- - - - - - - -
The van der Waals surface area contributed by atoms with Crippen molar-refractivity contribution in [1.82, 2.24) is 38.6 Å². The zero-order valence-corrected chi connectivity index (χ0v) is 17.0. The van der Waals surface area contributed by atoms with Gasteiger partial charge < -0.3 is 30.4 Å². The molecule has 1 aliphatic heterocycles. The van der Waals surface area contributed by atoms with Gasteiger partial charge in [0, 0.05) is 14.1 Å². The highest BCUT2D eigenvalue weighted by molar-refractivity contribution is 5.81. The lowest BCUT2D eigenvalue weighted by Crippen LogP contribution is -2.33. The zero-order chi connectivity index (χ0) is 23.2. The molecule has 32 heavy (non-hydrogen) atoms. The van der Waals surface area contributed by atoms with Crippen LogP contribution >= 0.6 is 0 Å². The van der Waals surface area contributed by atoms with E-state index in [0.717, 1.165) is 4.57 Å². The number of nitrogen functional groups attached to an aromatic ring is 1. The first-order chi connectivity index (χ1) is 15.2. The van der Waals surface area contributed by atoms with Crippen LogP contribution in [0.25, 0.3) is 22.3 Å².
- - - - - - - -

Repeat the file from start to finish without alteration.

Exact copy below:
The van der Waals surface area contributed by atoms with Crippen molar-refractivity contribution in [1.82, 2.24) is 38.6 Å². The zero-order valence-corrected chi connectivity index (χ0v) is 17.0. The van der Waals surface area contributed by atoms with Gasteiger partial charge < -0.3 is 30.4 Å². The molecule has 1 aliphatic heterocycles. The van der Waals surface area contributed by atoms with Gasteiger partial charge in [0, 0.05) is 14.1 Å². The highest BCUT2D eigenvalue weighted by molar-refractivity contribution is 5.81. The lowest BCUT2D eigenvalue weighted by Crippen LogP contribution is -2.33. The zero-order chi connectivity index (χ0) is 23.2. The molecule has 32 heavy (non-hydrogen) atoms. The van der Waals surface area contributed by atoms with Crippen LogP contribution >= 0.6 is 0 Å². The van der Waals surface area contributed by atoms with E-state index in [0.717, 1.165) is 4.57 Å². The number of nitrogen functional groups attached to an aromatic ring is 1. The first-order chi connectivity index (χ1) is 15.2. The van der Waals surface area contributed by atoms with Crippen LogP contribution in [0.25, 0.3) is 22.3 Å².